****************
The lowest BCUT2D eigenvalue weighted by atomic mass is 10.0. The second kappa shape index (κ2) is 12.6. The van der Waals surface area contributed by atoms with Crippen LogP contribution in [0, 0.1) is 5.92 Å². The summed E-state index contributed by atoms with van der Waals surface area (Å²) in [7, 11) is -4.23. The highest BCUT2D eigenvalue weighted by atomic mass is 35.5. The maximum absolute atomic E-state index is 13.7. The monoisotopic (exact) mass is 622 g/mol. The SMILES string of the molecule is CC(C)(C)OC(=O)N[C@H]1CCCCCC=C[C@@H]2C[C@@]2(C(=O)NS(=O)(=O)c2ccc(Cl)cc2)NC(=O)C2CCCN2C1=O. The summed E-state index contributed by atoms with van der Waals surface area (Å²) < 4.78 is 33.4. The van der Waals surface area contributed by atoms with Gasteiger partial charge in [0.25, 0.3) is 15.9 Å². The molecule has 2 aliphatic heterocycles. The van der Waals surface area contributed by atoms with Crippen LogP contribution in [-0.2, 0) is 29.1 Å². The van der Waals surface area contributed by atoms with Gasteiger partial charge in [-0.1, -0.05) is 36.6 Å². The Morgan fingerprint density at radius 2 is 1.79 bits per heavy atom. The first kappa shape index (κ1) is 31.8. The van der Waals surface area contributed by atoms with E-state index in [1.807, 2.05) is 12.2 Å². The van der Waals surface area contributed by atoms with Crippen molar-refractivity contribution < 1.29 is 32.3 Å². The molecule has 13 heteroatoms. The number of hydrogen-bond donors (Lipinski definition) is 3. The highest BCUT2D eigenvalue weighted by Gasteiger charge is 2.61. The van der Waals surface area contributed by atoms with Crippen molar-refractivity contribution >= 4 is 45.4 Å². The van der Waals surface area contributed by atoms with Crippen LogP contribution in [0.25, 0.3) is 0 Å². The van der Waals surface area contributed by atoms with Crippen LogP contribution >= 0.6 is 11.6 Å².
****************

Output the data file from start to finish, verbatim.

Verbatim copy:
The lowest BCUT2D eigenvalue weighted by atomic mass is 10.0. The second kappa shape index (κ2) is 12.6. The van der Waals surface area contributed by atoms with Crippen LogP contribution in [0, 0.1) is 5.92 Å². The summed E-state index contributed by atoms with van der Waals surface area (Å²) in [7, 11) is -4.23. The highest BCUT2D eigenvalue weighted by atomic mass is 35.5. The maximum absolute atomic E-state index is 13.7. The monoisotopic (exact) mass is 622 g/mol. The SMILES string of the molecule is CC(C)(C)OC(=O)N[C@H]1CCCCCC=C[C@@H]2C[C@@]2(C(=O)NS(=O)(=O)c2ccc(Cl)cc2)NC(=O)C2CCCN2C1=O. The summed E-state index contributed by atoms with van der Waals surface area (Å²) < 4.78 is 33.4. The van der Waals surface area contributed by atoms with Gasteiger partial charge in [0.25, 0.3) is 15.9 Å². The molecule has 2 aliphatic heterocycles. The van der Waals surface area contributed by atoms with Crippen LogP contribution in [-0.2, 0) is 29.1 Å². The van der Waals surface area contributed by atoms with Gasteiger partial charge in [-0.1, -0.05) is 36.6 Å². The Morgan fingerprint density at radius 2 is 1.79 bits per heavy atom. The first kappa shape index (κ1) is 31.8. The van der Waals surface area contributed by atoms with E-state index in [1.807, 2.05) is 12.2 Å². The van der Waals surface area contributed by atoms with Crippen molar-refractivity contribution < 1.29 is 32.3 Å². The molecule has 13 heteroatoms. The number of hydrogen-bond donors (Lipinski definition) is 3. The highest BCUT2D eigenvalue weighted by Gasteiger charge is 2.61. The van der Waals surface area contributed by atoms with Crippen molar-refractivity contribution >= 4 is 45.4 Å². The van der Waals surface area contributed by atoms with Crippen LogP contribution in [0.25, 0.3) is 0 Å². The van der Waals surface area contributed by atoms with Crippen LogP contribution >= 0.6 is 11.6 Å².